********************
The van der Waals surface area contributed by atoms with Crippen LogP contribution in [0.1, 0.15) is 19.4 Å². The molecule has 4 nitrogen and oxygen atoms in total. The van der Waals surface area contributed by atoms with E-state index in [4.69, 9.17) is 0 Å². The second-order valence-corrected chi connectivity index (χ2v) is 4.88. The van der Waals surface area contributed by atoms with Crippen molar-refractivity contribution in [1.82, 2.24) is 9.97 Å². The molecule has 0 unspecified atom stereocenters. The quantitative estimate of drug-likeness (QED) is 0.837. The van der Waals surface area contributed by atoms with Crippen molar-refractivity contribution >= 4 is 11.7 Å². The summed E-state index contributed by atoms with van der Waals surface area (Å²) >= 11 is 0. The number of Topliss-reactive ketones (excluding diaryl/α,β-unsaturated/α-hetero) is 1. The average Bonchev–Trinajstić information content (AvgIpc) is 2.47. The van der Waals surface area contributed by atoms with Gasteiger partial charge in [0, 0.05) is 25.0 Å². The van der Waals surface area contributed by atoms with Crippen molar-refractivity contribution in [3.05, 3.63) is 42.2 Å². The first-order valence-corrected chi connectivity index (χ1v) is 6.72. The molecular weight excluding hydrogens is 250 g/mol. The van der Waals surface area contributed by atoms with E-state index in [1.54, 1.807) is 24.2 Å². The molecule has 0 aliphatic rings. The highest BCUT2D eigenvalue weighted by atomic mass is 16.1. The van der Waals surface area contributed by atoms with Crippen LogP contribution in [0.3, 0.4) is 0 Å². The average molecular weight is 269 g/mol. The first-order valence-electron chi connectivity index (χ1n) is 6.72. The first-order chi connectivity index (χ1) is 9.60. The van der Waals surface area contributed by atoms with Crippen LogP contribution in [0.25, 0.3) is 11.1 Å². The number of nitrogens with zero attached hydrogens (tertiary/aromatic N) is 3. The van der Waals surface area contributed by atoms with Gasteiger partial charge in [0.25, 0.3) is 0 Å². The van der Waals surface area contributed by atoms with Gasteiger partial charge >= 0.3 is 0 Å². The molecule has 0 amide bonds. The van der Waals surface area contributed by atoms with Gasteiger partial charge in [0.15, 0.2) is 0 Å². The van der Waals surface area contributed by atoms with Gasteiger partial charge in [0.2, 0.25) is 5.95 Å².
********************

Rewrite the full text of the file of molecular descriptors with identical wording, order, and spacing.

The van der Waals surface area contributed by atoms with Crippen LogP contribution in [0.1, 0.15) is 19.4 Å². The molecule has 4 nitrogen and oxygen atoms in total. The van der Waals surface area contributed by atoms with E-state index in [4.69, 9.17) is 0 Å². The second-order valence-corrected chi connectivity index (χ2v) is 4.88. The van der Waals surface area contributed by atoms with Crippen molar-refractivity contribution in [1.82, 2.24) is 9.97 Å². The molecule has 0 unspecified atom stereocenters. The quantitative estimate of drug-likeness (QED) is 0.837. The van der Waals surface area contributed by atoms with Crippen molar-refractivity contribution >= 4 is 11.7 Å². The summed E-state index contributed by atoms with van der Waals surface area (Å²) >= 11 is 0. The number of Topliss-reactive ketones (excluding diaryl/α,β-unsaturated/α-hetero) is 1. The average Bonchev–Trinajstić information content (AvgIpc) is 2.47. The van der Waals surface area contributed by atoms with Gasteiger partial charge in [0, 0.05) is 25.0 Å². The van der Waals surface area contributed by atoms with Crippen molar-refractivity contribution in [3.05, 3.63) is 42.2 Å². The first-order valence-corrected chi connectivity index (χ1v) is 6.72. The molecular weight excluding hydrogens is 250 g/mol. The van der Waals surface area contributed by atoms with E-state index in [1.54, 1.807) is 24.2 Å². The molecule has 0 aliphatic rings. The highest BCUT2D eigenvalue weighted by atomic mass is 16.1. The van der Waals surface area contributed by atoms with Crippen LogP contribution in [0.3, 0.4) is 0 Å². The average molecular weight is 269 g/mol. The first-order valence-electron chi connectivity index (χ1n) is 6.72. The first-order chi connectivity index (χ1) is 9.60. The van der Waals surface area contributed by atoms with Crippen LogP contribution in [0.25, 0.3) is 11.1 Å². The number of nitrogens with zero attached hydrogens (tertiary/aromatic N) is 3. The van der Waals surface area contributed by atoms with Gasteiger partial charge in [0.25, 0.3) is 0 Å². The van der Waals surface area contributed by atoms with Gasteiger partial charge >= 0.3 is 0 Å². The molecule has 0 amide bonds. The van der Waals surface area contributed by atoms with Gasteiger partial charge in [0.15, 0.2) is 0 Å². The van der Waals surface area contributed by atoms with Gasteiger partial charge in [0.2, 0.25) is 5.95 Å².